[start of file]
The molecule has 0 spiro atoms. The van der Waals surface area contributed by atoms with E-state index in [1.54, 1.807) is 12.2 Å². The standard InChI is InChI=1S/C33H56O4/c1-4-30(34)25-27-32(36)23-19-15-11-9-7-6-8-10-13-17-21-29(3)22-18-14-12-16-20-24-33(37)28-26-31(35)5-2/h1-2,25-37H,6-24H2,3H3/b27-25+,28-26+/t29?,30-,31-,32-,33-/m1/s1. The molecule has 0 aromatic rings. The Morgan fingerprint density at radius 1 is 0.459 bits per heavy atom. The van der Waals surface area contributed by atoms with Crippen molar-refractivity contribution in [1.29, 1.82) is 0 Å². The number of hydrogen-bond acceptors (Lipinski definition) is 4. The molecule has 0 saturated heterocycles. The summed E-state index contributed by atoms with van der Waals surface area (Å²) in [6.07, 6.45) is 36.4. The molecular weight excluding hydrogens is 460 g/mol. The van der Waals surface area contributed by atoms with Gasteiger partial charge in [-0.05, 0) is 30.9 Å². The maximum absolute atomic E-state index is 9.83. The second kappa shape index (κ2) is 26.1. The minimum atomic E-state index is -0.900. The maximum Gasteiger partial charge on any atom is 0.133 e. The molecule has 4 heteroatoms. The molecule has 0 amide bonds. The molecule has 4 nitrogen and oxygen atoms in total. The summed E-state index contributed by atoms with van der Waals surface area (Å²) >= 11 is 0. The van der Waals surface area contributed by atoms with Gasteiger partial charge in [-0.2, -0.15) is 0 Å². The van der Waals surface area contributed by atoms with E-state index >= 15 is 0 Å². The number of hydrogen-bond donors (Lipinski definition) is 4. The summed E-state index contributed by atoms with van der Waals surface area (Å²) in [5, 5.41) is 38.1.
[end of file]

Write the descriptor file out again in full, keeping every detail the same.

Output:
The molecule has 0 spiro atoms. The van der Waals surface area contributed by atoms with E-state index in [1.54, 1.807) is 12.2 Å². The standard InChI is InChI=1S/C33H56O4/c1-4-30(34)25-27-32(36)23-19-15-11-9-7-6-8-10-13-17-21-29(3)22-18-14-12-16-20-24-33(37)28-26-31(35)5-2/h1-2,25-37H,6-24H2,3H3/b27-25+,28-26+/t29?,30-,31-,32-,33-/m1/s1. The molecule has 0 aromatic rings. The Morgan fingerprint density at radius 1 is 0.459 bits per heavy atom. The van der Waals surface area contributed by atoms with Crippen molar-refractivity contribution in [1.29, 1.82) is 0 Å². The number of hydrogen-bond acceptors (Lipinski definition) is 4. The molecule has 0 saturated heterocycles. The summed E-state index contributed by atoms with van der Waals surface area (Å²) in [6.07, 6.45) is 36.4. The molecular weight excluding hydrogens is 460 g/mol. The van der Waals surface area contributed by atoms with Gasteiger partial charge in [-0.05, 0) is 30.9 Å². The maximum absolute atomic E-state index is 9.83. The second kappa shape index (κ2) is 26.1. The minimum atomic E-state index is -0.900. The maximum Gasteiger partial charge on any atom is 0.133 e. The molecule has 4 heteroatoms. The molecule has 0 amide bonds. The molecule has 4 nitrogen and oxygen atoms in total. The summed E-state index contributed by atoms with van der Waals surface area (Å²) >= 11 is 0. The van der Waals surface area contributed by atoms with Gasteiger partial charge in [-0.2, -0.15) is 0 Å². The van der Waals surface area contributed by atoms with E-state index >= 15 is 0 Å². The number of hydrogen-bond donors (Lipinski definition) is 4. The summed E-state index contributed by atoms with van der Waals surface area (Å²) in [5, 5.41) is 38.1.